• Ease of use
  • compactness
  • reliability
  • portability
  • etc
However, I like Craig's point of view. Sometimes you do something 'cuz its fun to do, not because it is practical. You don't have to justify it any more than justifying going to a ball game or a concert.
 
D

Deleted member 783

Guest
Fill a barrel with water and let it leak slowly through a drip system into your garden throughout the day. On a platform with a spring loaded arm, the barrel will lift as the water leaks out. Add a float valve on a timer to refill at night. Simple! I saw this somewhere once and it worked perfectly...can't remember where. It was set up as a solar tracker but the concept is the same.
 

gnubie

Photon Sorcerer
Joined
Sep 20, 2019
Messages
3,851
~
The point of these types of schemes at the utility scale is just that: Scaling. Lithium batteries can be very efficient, but is costly to scale.
~
My state's overnight electricity consumption last night was in the area of 72GWh (6pm - 6am), or to put it in silly terms 7200 million 10 Wh 18650 cells.
 

PHoganDive

Solar Addict
Joined
Sep 20, 2019
Messages
313
Location
Mass, USA
Our town installed a 3MW battery to help smooth out the power load. We already have a good sized solar installation (to the point that there was a moratorium put on home solar installs, as they would further worsen the duck curve created by the high solar capability we have now. The battery will help smooth that out.


1577604520313.png
 

JeepHammer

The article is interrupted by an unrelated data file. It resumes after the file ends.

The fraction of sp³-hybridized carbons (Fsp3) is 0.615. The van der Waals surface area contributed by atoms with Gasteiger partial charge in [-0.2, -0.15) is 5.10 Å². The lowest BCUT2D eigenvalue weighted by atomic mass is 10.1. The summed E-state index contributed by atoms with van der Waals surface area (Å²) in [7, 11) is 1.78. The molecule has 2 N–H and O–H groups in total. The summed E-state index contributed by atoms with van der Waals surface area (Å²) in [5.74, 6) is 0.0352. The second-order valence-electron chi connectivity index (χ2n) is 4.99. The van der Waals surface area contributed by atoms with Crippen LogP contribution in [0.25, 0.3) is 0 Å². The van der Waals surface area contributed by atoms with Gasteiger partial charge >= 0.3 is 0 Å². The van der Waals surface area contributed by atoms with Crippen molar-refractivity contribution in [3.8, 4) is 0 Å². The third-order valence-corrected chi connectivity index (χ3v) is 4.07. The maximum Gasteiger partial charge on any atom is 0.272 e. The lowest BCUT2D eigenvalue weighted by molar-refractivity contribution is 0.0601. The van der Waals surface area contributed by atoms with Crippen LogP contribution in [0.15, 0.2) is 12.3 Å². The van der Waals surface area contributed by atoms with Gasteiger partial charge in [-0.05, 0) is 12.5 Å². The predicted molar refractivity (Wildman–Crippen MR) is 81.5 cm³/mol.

Photon Sorcerer
Joined
Nov 15, 2019
Messages
875
*If* the above from Up North is correct...

36 METERS TALL structure that can safely lift/hold a 10,000 Kilo mass, and the pulley/winch system to raise the 10,000 kilo mass.

That's 118 FEET tall drop space (18 stories), plus head room for lifting hardware,
Built to SAFELY hold 22,050 POUNDS of mass off the ground 118 Feet in the air.
Since suspended loads need at least 3x the weight being suspend to be safe, that's cables capable of Pounds.
That's 66,150 pound capable cable minimum...

Then you have to produce enough excess energy to get that 22,050 Pound mass back UP the tower, and have a winch capable of doing so, year in-year out, several times a day since the drop only produces 1kWh each trip down...

All that heavy steel to make the power just one Battle Born battery can deliver, one Battle Born battery and 6 hours of sun with a 200 Watt panel.

I just did the math on infrastructure cost and I'll stick to panels & batteries...

More efficient would be a water tower,
Since water wouldn't have to be lifted all at once, pumped slowly so less power support hardware for pumping, and a dozen other reasons, water pump stations are more expensive than solar, but they do work at night through hydro generators, work consistently when solar/wind doesn't...

I guess if you want to build an 18+ story building to host up a 22,050 pound mass to make 1kWh it's your money...
 

upnorthandpersonal

Administrator
Staff member
Moderator
Joined
Dec 25, 2019
Messages
3,090
Location
63 degrees North, Finland